This is not a bad novel. There are well-realised characters, the themes are imbued into the setting, there’s a lovely sense of a lived-in world, there’s a crackling sense of magic, there’s a considered structure, there’s that wonderful tense interplay between childhood and adulthood that Pullman excels at exploring. But there’s a real question of…why does this exist, exactly? It’s sold as the first of one larger book, or a trilogy (Pullman and the marketing seem wobbly on this, but that’s a very old semantic question for fantasy), where the next two parts are set after HIS DARK MATERIALS, but this first part is set before. A cynical take might be that exists to retroactively shove story-generative material into a series that had reached an extremely final, definitive, excellent conclusion already, so as to justify those two sequels. Well, maybe that’s true, but even then, it’s an enjoyable book that runs through a lot of Pullman’s greatest hits (lived-in sense of place, strong geographic realisation, rejection of dogma and institutions, understated imbued sense of magic, and most of all, probing puberty, the lines between childhood and adulthood, realisation of sexuality, and so on).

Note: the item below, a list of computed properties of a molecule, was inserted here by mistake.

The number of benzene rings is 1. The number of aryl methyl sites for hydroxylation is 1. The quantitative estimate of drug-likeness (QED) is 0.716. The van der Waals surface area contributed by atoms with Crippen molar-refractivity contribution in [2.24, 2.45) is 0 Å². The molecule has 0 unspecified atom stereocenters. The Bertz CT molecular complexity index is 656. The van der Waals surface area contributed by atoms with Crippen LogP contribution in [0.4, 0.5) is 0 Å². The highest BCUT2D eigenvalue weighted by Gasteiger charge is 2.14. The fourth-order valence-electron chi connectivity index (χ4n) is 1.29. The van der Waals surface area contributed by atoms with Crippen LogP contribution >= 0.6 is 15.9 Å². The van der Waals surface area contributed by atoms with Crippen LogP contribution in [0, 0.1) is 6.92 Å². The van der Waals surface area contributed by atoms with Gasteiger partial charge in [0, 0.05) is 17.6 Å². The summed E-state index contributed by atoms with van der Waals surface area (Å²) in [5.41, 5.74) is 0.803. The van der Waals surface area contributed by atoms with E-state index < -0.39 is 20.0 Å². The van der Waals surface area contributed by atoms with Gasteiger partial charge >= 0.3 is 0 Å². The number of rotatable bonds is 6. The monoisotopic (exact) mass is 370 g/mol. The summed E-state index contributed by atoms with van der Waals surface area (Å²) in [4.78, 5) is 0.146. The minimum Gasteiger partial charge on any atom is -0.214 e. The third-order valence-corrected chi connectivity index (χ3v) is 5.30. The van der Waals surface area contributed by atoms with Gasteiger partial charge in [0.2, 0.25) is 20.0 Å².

The book received some backlash for depicting sexual assault ‘on screen’, as it were, and the contrived circumstances of the assault did make it feel pained, excessive, where he usually has a greater sense of where the lines are in these sorts of novels. The book does better focusing on the more moments of childhood Pullman depicts.
“Well, use your judgment. Try not to seem interested. And we’d better get on and do what our cover story says we’re doing, and talk about books. What did you think of these two?”